March 22, 2017
In some cases, you could be asking unlawful or even discriminatory questions without even knowing it. Many of the mentioned items require some basic knowledge of the BC Human Rights Code.
According to the BC Human Rights Code (Discrimination in employment advertisements), you must not publish job postings or advertisements that give preference to:
- Place of origin
- Political belief
- Marital status
- Family status
- Physical or mental disability
- Sexual orientation
- Gender identity or expression
Once you are ready to begin your interviews, there are a few key points to keep in mind when designing questions. You need to ensure your interview process is not intentionally or unintentionally asking questions on prohibited grounds (see Discrimination in employment provisions). It is important to describe the job and requirements in a way that gives all applicants a chance to apply. For example, if a position requires regular overtime and has an irregular schedule, do not ask:
- “Do you have children?” as you would be assuming a person with children could not work longer hours.
To ensure the candidate can work the schedule you need, you should ask:
- “This job requires regular overtime and has an irregular schedule, can you meet this requirement?”
If a job requires heavy lifting, do not ask:
- “Do you have a bad back or any medical issues?” as you might be discriminating against a candidate with a disability.
To ensure the candidate can meet the physical requirements for the role, you should ask:
- “This job requires periods of heavy lifting for most of the day. Are you able to do this?”
It is important to note that you cannot ask questions that are illegal during any stage of the recruitment process including your interview or while conducting reference checks. For example, just as you cannot ask a candidate about a disability in the interview process, you cannot then ask their former employer, “How many sick days did they take last year?” However, you can ask if they were reliable and punctual.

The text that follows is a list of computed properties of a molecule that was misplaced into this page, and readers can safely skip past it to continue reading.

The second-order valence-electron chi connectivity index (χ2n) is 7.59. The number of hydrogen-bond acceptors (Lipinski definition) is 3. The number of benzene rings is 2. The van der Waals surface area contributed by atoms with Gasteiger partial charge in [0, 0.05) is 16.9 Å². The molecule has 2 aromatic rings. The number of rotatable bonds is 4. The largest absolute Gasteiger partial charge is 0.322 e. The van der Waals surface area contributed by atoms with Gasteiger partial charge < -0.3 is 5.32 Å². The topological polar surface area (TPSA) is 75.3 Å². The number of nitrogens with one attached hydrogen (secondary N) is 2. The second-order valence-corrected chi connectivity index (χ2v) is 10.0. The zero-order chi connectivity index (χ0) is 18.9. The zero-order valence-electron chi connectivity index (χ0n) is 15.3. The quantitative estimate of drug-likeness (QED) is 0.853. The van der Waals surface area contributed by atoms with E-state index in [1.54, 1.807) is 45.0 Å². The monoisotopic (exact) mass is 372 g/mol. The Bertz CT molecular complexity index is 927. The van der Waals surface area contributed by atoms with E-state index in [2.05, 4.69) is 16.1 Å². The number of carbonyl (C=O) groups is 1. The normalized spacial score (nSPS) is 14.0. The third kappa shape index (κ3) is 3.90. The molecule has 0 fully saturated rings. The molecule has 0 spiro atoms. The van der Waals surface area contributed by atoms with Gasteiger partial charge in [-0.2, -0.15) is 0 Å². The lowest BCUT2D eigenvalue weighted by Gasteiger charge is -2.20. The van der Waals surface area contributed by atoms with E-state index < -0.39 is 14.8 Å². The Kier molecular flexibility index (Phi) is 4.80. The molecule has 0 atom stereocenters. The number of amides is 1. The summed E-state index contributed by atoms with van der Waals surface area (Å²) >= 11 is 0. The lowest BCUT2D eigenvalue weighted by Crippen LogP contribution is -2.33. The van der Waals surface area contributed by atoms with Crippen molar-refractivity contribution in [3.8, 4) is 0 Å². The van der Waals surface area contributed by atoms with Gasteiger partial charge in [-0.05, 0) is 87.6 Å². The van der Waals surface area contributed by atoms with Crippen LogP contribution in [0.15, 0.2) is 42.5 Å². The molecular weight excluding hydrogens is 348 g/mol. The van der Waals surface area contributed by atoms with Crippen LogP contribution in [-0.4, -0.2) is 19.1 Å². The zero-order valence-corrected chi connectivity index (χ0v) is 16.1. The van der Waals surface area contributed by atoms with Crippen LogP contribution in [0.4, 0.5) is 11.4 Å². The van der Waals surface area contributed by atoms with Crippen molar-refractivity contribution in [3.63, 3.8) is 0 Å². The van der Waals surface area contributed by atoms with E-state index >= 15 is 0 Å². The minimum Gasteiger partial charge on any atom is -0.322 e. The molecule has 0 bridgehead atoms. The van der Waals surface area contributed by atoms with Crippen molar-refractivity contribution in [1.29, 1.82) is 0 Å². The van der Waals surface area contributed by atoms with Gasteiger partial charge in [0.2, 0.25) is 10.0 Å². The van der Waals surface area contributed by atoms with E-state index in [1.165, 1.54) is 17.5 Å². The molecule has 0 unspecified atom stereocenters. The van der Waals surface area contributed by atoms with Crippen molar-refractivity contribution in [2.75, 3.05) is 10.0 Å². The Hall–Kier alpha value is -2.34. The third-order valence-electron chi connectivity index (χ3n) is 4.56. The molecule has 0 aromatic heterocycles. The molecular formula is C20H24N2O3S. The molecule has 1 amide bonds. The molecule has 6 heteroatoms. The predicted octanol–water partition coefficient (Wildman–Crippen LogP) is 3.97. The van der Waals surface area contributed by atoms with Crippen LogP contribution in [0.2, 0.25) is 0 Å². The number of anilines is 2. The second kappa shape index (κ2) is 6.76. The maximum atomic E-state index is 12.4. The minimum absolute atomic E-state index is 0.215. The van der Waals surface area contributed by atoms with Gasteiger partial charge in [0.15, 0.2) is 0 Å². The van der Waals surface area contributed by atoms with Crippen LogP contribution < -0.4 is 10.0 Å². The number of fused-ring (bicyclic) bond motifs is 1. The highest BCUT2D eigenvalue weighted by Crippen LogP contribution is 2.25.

MAKING THE OFFER
According to the BC Human Rights Act (Discrimination in wages), it is important that you not “discriminate between employees by employing an employee of one sex for work at a rate of pay that is less than the rate of pay at which an employee of the other sex is employed by that employer for similar or substantially similar work.” You must ensure that differences in wages when offers are being made are based on “the concept of skill, effort and responsibility, seniority systems where unions exist, merit systems and systems that measure earnings by quantity or quality of production.”
In all steps of the recruiting process (job postings, interviews, checking references and making the offer), remember the prohibited grounds and make sure all questions are asked in a way that gives all applicants a fair chance to respond based on your job needs. Doing so will minimize the risk and chance that you might be charged with discriminatory hiring practices. Good recruiting is also good ethical and business practice, which will foster your positive reputation and make it easier for you to recruit. Remember that every interview you conduct is like an advertising opportunity. Every candidate should leave wishing they would have the opportunity to work for you.